A Preston cinema has banned a controversial gang-themed film after a brawl erupted at a screening in Birmingham.
Seven police officers were injured after gangs of youths, some armed with machetes, clashed at a cinema screening in the city on Saturday evening (November 23).
Six teenagers, including four 14-year-olds and a 13-year-old girl, were arrested after the brawl and have been bailed by police.
Vue, which runs the Star City cinema in Birmingham, said it will no longer be showing the film at any of its 91 UK venue, including Preston's Capitol Centre outlet.
In a statement, Vue said the film opened in 60 of its sites across the UK and Ireland on Friday.
"But during the first 24 hours of the film over 25 significant incidents were reported and escalated to senior management in 16 separate cinemas," it said.
"This is the biggest number we have ever seen for any film in a such a short time frame."
Odeon Cinemas said it will continue to show the film, but said it is 'reviewing its security measures' for Blue Story screenings.
The cinema chain did not specify what security measures would be introduced, but it is understood cinema-goers might be searched before being admitted.
Odeon has three screenings per day scheduled for the film at Preston Docks, with the earliest screening at 4.10pm - less than an hour after school closing time.
It is rated 15 for very strong language, strong violence, threat, sex, and drug misuse.
An Odeon spokesman said: "We are aware of reports of violence at cinemas which have been linked to the film Blue Story.
"The safety of our guests and colleagues is our number one priority.
"We have a number of security measures in place for this film, and are currently reviewing these along with our programming, in order to continue to put the safety of our guests first."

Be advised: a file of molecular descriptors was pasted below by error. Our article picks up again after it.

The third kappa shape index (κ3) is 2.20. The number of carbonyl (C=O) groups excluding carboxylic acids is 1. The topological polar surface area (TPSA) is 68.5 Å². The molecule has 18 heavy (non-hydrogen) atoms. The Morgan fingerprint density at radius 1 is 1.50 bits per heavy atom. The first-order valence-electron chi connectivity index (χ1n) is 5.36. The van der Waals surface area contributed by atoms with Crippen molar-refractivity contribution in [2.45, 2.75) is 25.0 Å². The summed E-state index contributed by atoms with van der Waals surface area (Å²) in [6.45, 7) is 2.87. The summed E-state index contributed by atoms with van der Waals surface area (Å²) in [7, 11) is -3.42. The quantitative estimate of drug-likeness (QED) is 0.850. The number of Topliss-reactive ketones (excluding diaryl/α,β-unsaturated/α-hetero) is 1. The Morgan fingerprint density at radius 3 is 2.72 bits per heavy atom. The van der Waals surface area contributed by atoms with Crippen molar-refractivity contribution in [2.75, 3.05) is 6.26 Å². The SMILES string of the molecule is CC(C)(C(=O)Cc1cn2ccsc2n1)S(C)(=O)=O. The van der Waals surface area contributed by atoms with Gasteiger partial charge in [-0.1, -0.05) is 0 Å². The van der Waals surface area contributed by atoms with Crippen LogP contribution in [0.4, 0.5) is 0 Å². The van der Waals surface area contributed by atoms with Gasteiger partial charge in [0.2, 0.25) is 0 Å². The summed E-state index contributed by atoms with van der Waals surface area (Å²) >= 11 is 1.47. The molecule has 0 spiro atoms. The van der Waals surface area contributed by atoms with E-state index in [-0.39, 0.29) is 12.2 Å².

Showcase Cinemas, which does not operate any cinemas in Lancashire, has also withdrawn the film from its 21 outlets across the UK.
A Showcase spokesman said: "Due to the recent incidents tied to screenings of the film Blue Story, after careful consideration with the film's distributor, Showcase Cinemas has immediately removed the film from all of our participating cinemas.
"Any guests that have purchased tickets in advance can receive a full refund at the cinema box office.
"We remain in discussions with the distributor with regards to the possibility of reintroducing the film in due course.
"We apologise for any inconvenience but guest safety remains our top priority."
West Midlands Police officers were forced to draw Tasers and used a dispersal order to clear about 100 youths from the Birmingham venue on Saturday.
Footage from inside the multiplex appeared to show fights and people on the floor screaming.
Blue Story's writer and director, Andrew Onwubolu, has condemned the incident and said that his film is about "love not violence".
Onwubolu, also known as Rapman, described the disorder as "truly unfortunate".
Writing on Instagram on Sunday afternoon, he said: "Sending love to all those involved in yesterday's violence at Star City in Birmingham.
"It's truly unfortunate that a small group of people can ruin things for everybody. Bluestory is a film about love not violence."
The film focuses on two friends from different south London postcodes, on rival sides of a street war.
Onwubolu added: "I pray that we can all learn to live with love and treat each other with tolerance and respect."